Lhasa – Chapter 10.2

Brig awoke the next day in the late afternoon. He rolled out of bed and pulled his pants on. He knew he looked ridiculous, but they were the only clothes he had. As he pulled on his shirt, he noticed his old backpack sitting on the room’s desk, along with a cell phone and a note:

Good morning Brigham,

I hope you slept well. Tommy is doing much better, and the doctor is much more optimistic today than he was yesterday. He has a long way to go, but I think he’ll live. Yellow is in the room next to yours, sleeping, and I’m over at the hospital. I’ve left a cell phone on your desk. It has a Chinese SIM card. Hopefully, it won’t be too complicated for you to figure out how to use it. I’ve put my number and Yellow’s in it. Call us if you need anything.

I’ve also returned your backpack to you. It should have everything you had in it when you arrived in Hong Kong. At least the important stuff. There was over US$15,000 when I found the bag. I heard you came to Hong Kong with US$30,000, so I added another ¥100000. You won’t get very far in China with US dollars.

I would say you’re welcome to stick around, but I think and hope you’ll agree, it would be better if you moved on. Hopefully, you can put all of this behind you.

— H

There was no signature. No salutation. No hand-drawn hearts. Only “H.”

Brig wanted closure, and there it was. He was sad, but he also felt…satisfied? It was as if something in his life finally fell into the correct order and he was primarily responsible for the outcome. He would have preferred getting back together with Happy, but once he came to terms with the reality that that wouldn’t happen, he behaved like an adult, and not the spoiled rich kid that always got what he wanted.

He set the note down and picked up the cell phone. It was the same make and model he had used in the U.S, an Apple iPhone 6s. Happy probably realized that it would be easier for him to figure out how to use it. He smiled, hoping that was the case. He powered the phone on, comforted to see the graphics he was familiar with; the white and green telephone icon, the blue and white email icon, the compass for the Safari web browser, and the musical notes for his music. There were a few other apps; some he recognized, some he didn’t. He would mess around with it later.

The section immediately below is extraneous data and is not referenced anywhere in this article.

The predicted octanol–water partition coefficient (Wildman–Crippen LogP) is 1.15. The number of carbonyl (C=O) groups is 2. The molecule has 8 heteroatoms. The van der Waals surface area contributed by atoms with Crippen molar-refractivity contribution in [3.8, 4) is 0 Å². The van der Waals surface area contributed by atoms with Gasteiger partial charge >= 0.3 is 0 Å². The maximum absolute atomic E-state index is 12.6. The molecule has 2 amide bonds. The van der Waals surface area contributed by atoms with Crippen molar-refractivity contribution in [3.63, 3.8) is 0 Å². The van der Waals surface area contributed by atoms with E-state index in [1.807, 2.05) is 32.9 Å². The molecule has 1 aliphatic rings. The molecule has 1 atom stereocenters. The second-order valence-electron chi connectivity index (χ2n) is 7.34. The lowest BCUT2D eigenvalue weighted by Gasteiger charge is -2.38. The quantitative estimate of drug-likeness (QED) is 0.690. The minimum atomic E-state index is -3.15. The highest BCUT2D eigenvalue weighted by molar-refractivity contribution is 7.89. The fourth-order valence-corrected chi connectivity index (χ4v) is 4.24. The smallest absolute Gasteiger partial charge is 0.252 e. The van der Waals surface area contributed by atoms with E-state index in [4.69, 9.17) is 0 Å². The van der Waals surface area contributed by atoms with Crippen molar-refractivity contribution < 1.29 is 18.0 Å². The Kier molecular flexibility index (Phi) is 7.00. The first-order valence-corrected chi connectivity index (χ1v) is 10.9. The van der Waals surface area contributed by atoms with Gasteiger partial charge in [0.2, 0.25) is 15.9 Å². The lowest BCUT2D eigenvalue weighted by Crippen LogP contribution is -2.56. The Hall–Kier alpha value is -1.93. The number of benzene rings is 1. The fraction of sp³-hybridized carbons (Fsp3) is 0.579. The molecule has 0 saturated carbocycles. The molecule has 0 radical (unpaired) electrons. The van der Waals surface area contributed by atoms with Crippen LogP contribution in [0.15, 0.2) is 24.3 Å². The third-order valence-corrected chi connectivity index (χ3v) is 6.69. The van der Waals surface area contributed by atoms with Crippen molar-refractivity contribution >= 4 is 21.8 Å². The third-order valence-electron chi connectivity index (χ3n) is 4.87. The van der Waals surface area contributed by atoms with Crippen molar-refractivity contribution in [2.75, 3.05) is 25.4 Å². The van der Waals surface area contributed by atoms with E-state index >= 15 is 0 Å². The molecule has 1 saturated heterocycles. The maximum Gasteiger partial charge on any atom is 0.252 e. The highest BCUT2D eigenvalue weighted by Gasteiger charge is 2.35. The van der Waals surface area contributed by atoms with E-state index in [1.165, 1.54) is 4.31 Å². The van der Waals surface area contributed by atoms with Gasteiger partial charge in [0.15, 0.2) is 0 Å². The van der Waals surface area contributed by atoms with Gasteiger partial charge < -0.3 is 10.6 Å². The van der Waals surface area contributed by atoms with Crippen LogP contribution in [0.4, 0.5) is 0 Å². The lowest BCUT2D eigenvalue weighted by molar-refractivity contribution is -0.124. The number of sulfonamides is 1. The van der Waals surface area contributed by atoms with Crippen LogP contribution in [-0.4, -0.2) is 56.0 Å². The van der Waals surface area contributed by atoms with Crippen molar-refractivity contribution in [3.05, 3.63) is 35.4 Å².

He laid the phone down next to the note and unzipped the top of his backpack. The “fat stacks” of cash lay immediately inside. $15,000 U.S dollars, mostly in hundreds, and ¥100,000, all in red ¥100 yuan notes. What was he going to do with all this money? He imagined the face of a sherpa, stumbling upon his cold frozen body at the foot of Everest next spring and finding this unexpected windfall. Brig smiled at the thought and decided that it might be the best way to get rid of the cash.

Directly behind the money was the bottle of Oxycodone, still mostly full. How easy it would be to swallow a handful of pills and be done with it? Why was he putting himself through all of this shit? He considered taking just one and seeing how he felt after that, but he knew how that would end. If he took one pill, he would take another, and eventually the bottle, coming up just short of his goal of reaching Everest.

Brig stood and walked to the bathroom. He opened the lid to the toilet and held the bottle of pills over the standing water. “Mother, please give me strength,” he pleaded. His hands shook as his mind battled and his will tested. “Gan Bei,” he said as he turned the bottle over. The pills plunked and plopped through the water’s surface, settling at the bottom of the bowl. He reached for the toilet’s handle but stopped before pushing the handle down. If he acted quickly, he might still recover a few of the capsules. Suddenly and without warning, the toilet flushed, seemingly with no effort from Brig. Had he pushed the handle? Brig wasn’t sure. Regardless, the bowl was now empty. “Thanks, Mom,” Brig said to the ceiling.

Brig returned to his backpack on the desk, pulling out and inspecting a few other odds-and-ends. A compass. A Swiss army knife. His well worn, beaten up copy of “Into Thin Air.” The book was in bad shape. He last remembered seeing it flying across his ChungKing Mansions’s hotel room. Several sections of the book were chunked out as the book’s binding continued to fail. Last, he retrieved his journal. His face flushed, struck by embarrassment as he comprehended the many people that had had access to his diary. Tommy. Chang. Happy. Oh, my god! Happy read my journal, he thought. It was silly, he knew. Why should he care? In a few days, he would be gone and quickly forgotten. Still, it unnerved him to know others had read his foolish thoughts and ideas.

The angels may quote from it, my ass,” thought Brig sarcastically.

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Published by Thurm

I'm an author, creator, and influencer. I create content about Utah, China, Hong Kong, Mormons and whatever strikes me. Looking to develop mutually beneficial business relationships with other creatives.

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